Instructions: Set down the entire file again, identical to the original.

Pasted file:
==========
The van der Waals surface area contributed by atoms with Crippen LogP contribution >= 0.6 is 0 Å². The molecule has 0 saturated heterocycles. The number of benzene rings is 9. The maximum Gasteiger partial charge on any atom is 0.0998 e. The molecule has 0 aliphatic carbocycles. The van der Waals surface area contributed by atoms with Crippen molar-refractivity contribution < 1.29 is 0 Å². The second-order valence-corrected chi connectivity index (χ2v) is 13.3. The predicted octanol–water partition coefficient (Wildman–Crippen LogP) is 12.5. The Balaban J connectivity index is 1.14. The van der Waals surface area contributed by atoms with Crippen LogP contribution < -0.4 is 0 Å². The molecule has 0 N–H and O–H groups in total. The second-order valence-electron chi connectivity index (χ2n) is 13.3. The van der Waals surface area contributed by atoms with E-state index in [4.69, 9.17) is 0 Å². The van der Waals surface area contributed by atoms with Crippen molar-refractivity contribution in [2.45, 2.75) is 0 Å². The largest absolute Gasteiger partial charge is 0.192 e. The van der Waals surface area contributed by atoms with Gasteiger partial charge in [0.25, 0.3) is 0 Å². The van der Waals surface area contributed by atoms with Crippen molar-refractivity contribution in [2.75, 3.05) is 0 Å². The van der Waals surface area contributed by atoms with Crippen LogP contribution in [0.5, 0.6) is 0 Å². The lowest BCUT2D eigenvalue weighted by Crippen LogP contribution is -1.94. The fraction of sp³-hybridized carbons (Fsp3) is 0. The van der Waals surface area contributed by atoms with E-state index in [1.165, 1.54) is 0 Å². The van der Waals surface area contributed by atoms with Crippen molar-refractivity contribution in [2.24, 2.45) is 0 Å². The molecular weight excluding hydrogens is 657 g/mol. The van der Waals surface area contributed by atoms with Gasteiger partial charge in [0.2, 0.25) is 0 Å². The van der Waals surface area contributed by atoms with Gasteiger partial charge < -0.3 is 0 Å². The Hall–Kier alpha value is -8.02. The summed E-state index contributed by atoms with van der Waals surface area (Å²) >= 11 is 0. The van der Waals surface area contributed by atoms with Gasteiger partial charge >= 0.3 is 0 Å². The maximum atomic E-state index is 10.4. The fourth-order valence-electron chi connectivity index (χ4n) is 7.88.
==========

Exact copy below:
The van der Waals surface area contributed by atoms with Crippen LogP contribution >= 0.6 is 0 Å². The molecule has 0 saturated heterocycles. The number of benzene rings is 9. The maximum Gasteiger partial charge on any atom is 0.0998 e. The molecule has 0 aliphatic carbocycles. The van der Waals surface area contributed by atoms with Crippen molar-refractivity contribution < 1.29 is 0 Å². The second-order valence-corrected chi connectivity index (χ2v) is 13.3. The predicted octanol–water partition coefficient (Wildman–Crippen LogP) is 12.5. The Balaban J connectivity index is 1.14. The van der Waals surface area contributed by atoms with Crippen LogP contribution < -0.4 is 0 Å². The molecule has 0 N–H and O–H groups in total. The second-order valence-electron chi connectivity index (χ2n) is 13.3. The van der Waals surface area contributed by atoms with E-state index in [4.69, 9.17) is 0 Å². The van der Waals surface area contributed by atoms with Crippen molar-refractivity contribution in [2.45, 2.75) is 0 Å². The largest absolute Gasteiger partial charge is 0.192 e. The van der Waals surface area contributed by atoms with Gasteiger partial charge in [0.25, 0.3) is 0 Å². The van der Waals surface area contributed by atoms with Crippen molar-refractivity contribution in [2.75, 3.05) is 0 Å². The van der Waals surface area contributed by atoms with Crippen LogP contribution in [0.5, 0.6) is 0 Å². The lowest BCUT2D eigenvalue weighted by Crippen LogP contribution is -1.94. The fraction of sp³-hybridized carbons (Fsp3) is 0. The van der Waals surface area contributed by atoms with E-state index in [1.165, 1.54) is 0 Å². The van der Waals surface area contributed by atoms with Crippen molar-refractivity contribution in [2.24, 2.45) is 0 Å². The molecular weight excluding hydrogens is 657 g/mol. The van der Waals surface area contributed by atoms with Gasteiger partial charge in [0.2, 0.25) is 0 Å². The van der Waals surface area contributed by atoms with Gasteiger partial charge < -0.3 is 0 Å². The Hall–Kier alpha value is -8.02. The summed E-state index contributed by atoms with van der Waals surface area (Å²) >= 11 is 0. The van der Waals surface area contributed by atoms with Gasteiger partial charge >= 0.3 is 0 Å². The maximum atomic E-state index is 10.4. The fourth-order valence-electron chi connectivity index (χ4n) is 7.88.